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I have two questions.

$1.$ From what i know the sets $A = \{1,1,2\}$ and $B = \{1,2\}$ are the same set. So my first question is, is $A\cup A=A$, or even further, is the union of a set and any of its subsets still that set? Say, for example $B \subseteq A$. Is $A\cup B=A$ as $A\cup B = \{1,1,1,2,2\} = \{1,1,2\} = \{1,2\}$.

$2.$ If the first question has a positive answer then how is the following theorem possible: Theorem: There is a unique set $A$ such that for every set $B$, $A \cup B = B$.

Proof: Existence: Clearly $\forall B(\emptyset \cup B = B)$, so $\emptyset$ has the required property. Uniqueness: Suppose $\forall B(C \cup B = B)$ and $\forall B(D \cup B = B)$. Applying the first of these assumptions to $D$ we see that $C \cup D = D$, and applying the second to $C$ we get $D \cup C = C$. But clearly $C \cup D = D \cup C$, so $C = D$.

EDIT: since I guess this is a vague question what I am asking is: How is it possible that according to the theorem there is one UNIQUE set(the empty set in the proof) for which $A \cup B = B$. If the answer to the first question is positive than there are more than one sets (any subset of $B$ or $B$ itself) for which the equality $A \cup B = B$ is true.

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    $\begingroup$ The uniqueness comes in when it is demanded that $A\cup B=B$ for every set $B$. Not just a single set $B$. $\endgroup$
    – drhab
    Mar 8, 2015 at 16:14
  • $\begingroup$ Yes that is correct. Thank you. $\endgroup$
    – alexgiorev
    Mar 8, 2015 at 16:16

3 Answers 3

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  1. It is true in every case that $A\cup A=A$, and it is true that if $B\subseteq A$ then $A\cup B=A$.
  2. The set $\emptyset$ is called "the empty set." It is the set that doesn't contain any elements (hence the word "empty" it its name).

If $A$ and $B$ are sets, then $A\cup B$ as the smallest set such that both $A\subseteq (A\cup B)$ and $B\subseteq (A\cup B)$ are true. Bearing in mind that the empty set is a subset of every set, we have $\emptyset\cup B=B$ because $B$ is the smallest set such that $B\subseteq B$ and $\emptyset\subseteq B$ are both true.

Note that no set (besides the empty set) is a subset of every set. Therefore, the emptyset is the only set $A$ such that $A\cup B=B$ for every set $B$.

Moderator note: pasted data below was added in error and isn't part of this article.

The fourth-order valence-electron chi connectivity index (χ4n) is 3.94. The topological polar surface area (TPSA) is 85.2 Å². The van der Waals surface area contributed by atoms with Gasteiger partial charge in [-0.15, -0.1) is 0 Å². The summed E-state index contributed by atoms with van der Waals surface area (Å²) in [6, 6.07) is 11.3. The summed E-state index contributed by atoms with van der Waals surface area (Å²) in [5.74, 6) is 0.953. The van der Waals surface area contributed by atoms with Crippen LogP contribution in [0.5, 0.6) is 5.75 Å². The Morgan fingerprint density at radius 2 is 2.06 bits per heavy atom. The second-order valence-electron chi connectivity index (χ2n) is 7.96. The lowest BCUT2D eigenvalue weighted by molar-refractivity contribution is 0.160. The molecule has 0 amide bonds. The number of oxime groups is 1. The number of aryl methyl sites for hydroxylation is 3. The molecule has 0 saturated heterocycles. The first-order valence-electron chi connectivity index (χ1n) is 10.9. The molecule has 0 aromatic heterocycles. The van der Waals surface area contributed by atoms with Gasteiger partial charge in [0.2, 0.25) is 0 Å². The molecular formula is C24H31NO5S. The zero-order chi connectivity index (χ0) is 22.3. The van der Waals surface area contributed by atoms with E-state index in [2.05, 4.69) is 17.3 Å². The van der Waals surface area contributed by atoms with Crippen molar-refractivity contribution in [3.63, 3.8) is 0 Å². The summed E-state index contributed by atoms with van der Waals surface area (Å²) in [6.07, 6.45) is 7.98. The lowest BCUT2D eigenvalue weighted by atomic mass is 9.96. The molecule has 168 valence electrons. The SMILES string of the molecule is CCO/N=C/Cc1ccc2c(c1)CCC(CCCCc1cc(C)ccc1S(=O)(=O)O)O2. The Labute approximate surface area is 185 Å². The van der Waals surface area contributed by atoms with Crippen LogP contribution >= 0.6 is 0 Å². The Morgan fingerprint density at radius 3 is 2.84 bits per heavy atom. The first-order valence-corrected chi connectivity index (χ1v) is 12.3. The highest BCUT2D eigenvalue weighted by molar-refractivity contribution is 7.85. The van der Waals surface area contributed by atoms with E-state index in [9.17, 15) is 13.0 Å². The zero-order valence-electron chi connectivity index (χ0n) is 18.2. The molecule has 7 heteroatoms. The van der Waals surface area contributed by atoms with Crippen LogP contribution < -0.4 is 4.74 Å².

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  • $\begingroup$ The theorem states that there is a unique set A for which A ∪ B = B. Clearly A, any subset of A and ∅ are a couple of possibilities. Therefore there is no UNIQUE set, as there is more than one. $\endgroup$
    – alexgiorev
    Mar 8, 2015 at 16:01
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    $\begingroup$ It has to hold for all sets simultaneously. $\endgroup$ Mar 8, 2015 at 16:08
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    $\begingroup$ The key to this theorem is that $\emptyset\cup B=B$ for any set $B$. It is true that if we pick a particular set $B$ then there could be a good number of sets $A$ such that $A\cup B=B$. However, the empty set is the only set $A$ such that $A\cup B=B$ regardless of which set $B$ we choose. $\endgroup$
    – Jasha
    Mar 8, 2015 at 16:09
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The answer to your first question is positive. Consequently $A$$\cup B=A$ for each subset $B$ of $A$.

The empty set is a subset of every set $A$ so that $A\cup\varnothing=A$ for every set $A$.

If $A\cup B=A$ is true for each $A$ then it is also true for $A=\varnothing$ leading to $B=\varnothing\cup B=\varnothing$.

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  • $\begingroup$ @user1 In the questions 1) and 2) of the OP the role of set $A$ is somehow switched. I don't follow that inconsistency in my answer. So it could be vague in the sense that is does not seem to match the question. However, it proves clearly the mentioned uniqueness. $\endgroup$
    – drhab
    Mar 8, 2015 at 16:25
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  1. Repetition (and order) don't change a set; see here, for example.
  2. your proof is correct. in other words: $$A\cup B = B , \forall B \iff A\subset B , \forall B \iff A = \emptyset$$
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  • $\begingroup$ Downvote? Well, be so kind to explain why. $\endgroup$
    – user 1
    Mar 8, 2015 at 16:17

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